Here’s the markers I used on these and the next one I made. They are Fabrico markers and are made by Tsukineko. I sell them but don’t have them listed on my website yet. See this post from February to see how I discovered how to get this softer look on paper cloth. I used colors garnet, pine, and autumn leaf to achieve the look below. These inks have very rich colors with lots of pigment. I stitched hearts and leaves in the paper below, then colored the leaves and hearts with the markers.
Update: Below is a finished needle case with a “bead” made from Angelina film. I wrapped the bead with wire and small glass beads. A stretchy rubber strap makes the perfect closure with the bead. This piece of paper cloth has metallic paint on it which makes it difficult to photograph…all that shine!
Update: I made some smaller cases for friends…and used a different method to decorate and close them with. The buttons look good on the ties. This particular sheet of paper cloth used tissue paper with dots on it. I really love using patterned tissue paper to make the paper cloth with.
Update added on October 17, 2011
Recently I tried another approach to making paper cloth. This time I decided to leave off the painting and let the papers I chose do the work. I chose some black and white designs on copy paper and some toile in this one. There is also a black and white image of a tree in there too.
The next one consisted of old sheets of music, stained coffee filters and copper tissue paper.
After these were dry, I dry brushed some gold metallic paint ever so lightly to catch the wrinkly spots. I really love these two pieces.
And don’t forget…scan them into your computer and you have a never ending ability to use these forever….like making journal covers.
The extra image in the lower right corner is a copyright-free image transfer using TAP transfer paper (which I LOVE, BTW!) because the cover just needed something a little more to add to the nostalgic look.
So to recap the ways I have done this so far: one way is to look for textures and patterns as your base and plan on painting over them OR let the papers do the work and plan accordingly! Do a color scheme or a theme. With these two samples here, I was going for a nostalgic, Victorian theme and I think I accomplished that!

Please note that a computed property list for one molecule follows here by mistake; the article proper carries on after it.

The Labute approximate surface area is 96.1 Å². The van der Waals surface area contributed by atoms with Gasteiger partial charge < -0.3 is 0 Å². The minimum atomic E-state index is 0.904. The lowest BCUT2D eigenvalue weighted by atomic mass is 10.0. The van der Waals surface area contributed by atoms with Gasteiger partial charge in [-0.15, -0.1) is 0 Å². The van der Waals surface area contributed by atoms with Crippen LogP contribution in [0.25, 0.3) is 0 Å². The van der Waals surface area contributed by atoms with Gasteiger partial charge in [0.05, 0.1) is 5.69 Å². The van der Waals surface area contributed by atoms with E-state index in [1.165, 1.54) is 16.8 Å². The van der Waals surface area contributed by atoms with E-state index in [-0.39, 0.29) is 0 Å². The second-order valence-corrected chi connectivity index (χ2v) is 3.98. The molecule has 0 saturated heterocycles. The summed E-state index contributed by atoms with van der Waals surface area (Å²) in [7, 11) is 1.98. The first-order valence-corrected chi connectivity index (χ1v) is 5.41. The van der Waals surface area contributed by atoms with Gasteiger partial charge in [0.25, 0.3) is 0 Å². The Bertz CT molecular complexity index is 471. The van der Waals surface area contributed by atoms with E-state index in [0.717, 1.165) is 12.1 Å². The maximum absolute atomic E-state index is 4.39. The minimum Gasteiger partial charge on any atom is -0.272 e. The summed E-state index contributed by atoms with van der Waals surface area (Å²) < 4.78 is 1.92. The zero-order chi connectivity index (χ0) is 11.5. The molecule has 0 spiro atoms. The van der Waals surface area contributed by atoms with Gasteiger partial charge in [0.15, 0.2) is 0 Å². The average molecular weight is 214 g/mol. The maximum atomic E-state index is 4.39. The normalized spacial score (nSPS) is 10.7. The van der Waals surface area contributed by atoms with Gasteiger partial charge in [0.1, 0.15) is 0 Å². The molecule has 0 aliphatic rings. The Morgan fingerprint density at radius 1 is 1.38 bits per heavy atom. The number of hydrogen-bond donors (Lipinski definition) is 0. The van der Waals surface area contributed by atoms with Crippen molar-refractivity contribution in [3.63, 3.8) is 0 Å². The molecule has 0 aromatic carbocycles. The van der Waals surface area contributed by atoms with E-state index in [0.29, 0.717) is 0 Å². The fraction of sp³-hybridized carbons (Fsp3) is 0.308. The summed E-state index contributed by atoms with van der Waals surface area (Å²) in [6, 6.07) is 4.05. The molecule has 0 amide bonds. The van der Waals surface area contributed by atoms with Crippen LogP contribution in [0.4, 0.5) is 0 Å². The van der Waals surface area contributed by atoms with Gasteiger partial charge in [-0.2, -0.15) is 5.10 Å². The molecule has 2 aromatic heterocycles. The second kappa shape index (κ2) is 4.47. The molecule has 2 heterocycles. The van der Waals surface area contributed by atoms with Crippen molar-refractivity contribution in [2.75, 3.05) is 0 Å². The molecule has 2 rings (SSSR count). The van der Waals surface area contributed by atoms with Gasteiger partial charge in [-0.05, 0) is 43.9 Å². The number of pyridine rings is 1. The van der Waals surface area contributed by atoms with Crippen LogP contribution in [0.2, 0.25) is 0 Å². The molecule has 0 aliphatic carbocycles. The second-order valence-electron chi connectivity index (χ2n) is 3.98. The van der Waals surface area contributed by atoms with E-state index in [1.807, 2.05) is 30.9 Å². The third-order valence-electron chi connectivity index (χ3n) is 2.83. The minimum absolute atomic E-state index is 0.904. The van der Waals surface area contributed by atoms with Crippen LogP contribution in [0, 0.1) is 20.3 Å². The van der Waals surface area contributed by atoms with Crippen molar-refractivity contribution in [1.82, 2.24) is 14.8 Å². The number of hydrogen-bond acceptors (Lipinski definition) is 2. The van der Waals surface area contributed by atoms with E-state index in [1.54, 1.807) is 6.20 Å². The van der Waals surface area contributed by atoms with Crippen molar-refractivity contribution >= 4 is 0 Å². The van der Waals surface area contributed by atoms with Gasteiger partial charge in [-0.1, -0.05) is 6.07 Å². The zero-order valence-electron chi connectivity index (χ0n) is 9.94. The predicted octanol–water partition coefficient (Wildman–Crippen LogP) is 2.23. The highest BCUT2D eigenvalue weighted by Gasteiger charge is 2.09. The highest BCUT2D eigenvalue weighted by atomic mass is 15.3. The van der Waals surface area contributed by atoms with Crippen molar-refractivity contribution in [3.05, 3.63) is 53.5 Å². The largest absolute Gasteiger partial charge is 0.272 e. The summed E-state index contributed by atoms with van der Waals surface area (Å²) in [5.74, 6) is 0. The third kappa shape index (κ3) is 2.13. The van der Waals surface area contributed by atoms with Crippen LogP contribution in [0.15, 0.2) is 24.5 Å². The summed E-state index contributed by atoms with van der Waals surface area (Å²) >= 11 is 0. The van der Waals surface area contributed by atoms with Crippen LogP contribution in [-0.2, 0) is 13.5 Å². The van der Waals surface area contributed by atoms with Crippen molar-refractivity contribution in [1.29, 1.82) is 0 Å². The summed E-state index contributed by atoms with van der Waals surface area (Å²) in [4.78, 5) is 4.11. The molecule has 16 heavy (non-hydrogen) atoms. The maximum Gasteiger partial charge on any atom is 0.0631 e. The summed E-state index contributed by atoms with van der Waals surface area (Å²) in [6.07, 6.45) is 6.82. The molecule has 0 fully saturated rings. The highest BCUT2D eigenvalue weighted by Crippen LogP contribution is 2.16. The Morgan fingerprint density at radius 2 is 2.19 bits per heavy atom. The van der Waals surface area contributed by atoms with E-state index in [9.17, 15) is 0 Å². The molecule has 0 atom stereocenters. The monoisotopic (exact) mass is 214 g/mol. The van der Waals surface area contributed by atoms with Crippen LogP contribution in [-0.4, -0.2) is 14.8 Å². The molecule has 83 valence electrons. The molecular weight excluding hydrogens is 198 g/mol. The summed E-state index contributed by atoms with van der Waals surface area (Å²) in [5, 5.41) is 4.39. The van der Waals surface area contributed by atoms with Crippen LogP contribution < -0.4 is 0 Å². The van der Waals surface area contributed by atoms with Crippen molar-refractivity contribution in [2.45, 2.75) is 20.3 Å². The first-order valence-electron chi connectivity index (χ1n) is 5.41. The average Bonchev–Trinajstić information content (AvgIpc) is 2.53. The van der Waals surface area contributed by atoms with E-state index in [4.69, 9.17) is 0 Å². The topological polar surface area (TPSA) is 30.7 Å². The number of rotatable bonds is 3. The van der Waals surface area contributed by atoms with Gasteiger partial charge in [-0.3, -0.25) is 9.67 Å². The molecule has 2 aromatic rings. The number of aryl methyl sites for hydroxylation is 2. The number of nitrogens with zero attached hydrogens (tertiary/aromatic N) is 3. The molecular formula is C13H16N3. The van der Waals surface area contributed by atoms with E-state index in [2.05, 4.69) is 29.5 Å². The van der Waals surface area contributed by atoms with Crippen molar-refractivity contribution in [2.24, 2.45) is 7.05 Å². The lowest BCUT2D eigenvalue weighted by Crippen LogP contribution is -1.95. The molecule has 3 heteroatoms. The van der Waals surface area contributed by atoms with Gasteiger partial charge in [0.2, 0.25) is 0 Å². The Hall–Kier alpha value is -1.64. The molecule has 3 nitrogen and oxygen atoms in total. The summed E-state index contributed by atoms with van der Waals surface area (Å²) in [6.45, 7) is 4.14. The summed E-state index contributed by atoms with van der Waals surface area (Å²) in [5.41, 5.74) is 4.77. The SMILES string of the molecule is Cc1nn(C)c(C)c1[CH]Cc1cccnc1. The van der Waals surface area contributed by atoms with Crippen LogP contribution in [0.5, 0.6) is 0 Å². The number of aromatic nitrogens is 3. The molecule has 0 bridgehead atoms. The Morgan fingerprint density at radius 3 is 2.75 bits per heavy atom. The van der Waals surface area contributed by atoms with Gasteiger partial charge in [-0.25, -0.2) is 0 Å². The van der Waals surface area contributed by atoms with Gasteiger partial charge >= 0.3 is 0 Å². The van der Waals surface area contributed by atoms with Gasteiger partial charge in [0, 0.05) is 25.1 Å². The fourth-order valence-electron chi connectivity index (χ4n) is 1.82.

45 thoughts on “Tutorial – Making Paper Cloth – Updated”
Thank you for such a detailed set of instructions. I had printed out a different tutorial in hopes of playing with this in Feb. I can’t wait to get started….I have a show coming up in May.
You are most welcome, Robin. I am thinking of making more using tisse paper that I put my own designs on and did big handwriting on to see how that turns out. I think the possibilities are endless with this.
Kathy… I love that you use muslin for the base.. I usually use scrim and it is very thin and hard to work with… I think the muslin would give it a bit of a heavier hand.. I will have to try this next time I make fabric paper.. thanks for sharing your technique.
You are welcome Laura, and thanks for dropping by!
oh thank you so much. I have the book Stitch Alchemy and have been
working my way through it and you have helped me a lot with your
pictures and explanations. I like doing it but it sure is messy. now I will
do some more after reading this.
Verna love your blog.
Outstanding entry once again Katherine! I love how you explained the process so thoroughly! Thanks for sharing your time and talents!
You are so very welcome, Patty, my friend.
ooooooooooow, I’ve done some ‘textures’ in Photoshop that could be printed and used in the bottom layers — thanks, not only for the how-to, but also the possibilities.
When you get some made, please share the results on FB! Thanks for stopping by, Tawney!
Wow Kathy! that was a great tutorial! I can see why you made the money comment to me the other day, this is extremely time consuming, but well worth it. ~Jaime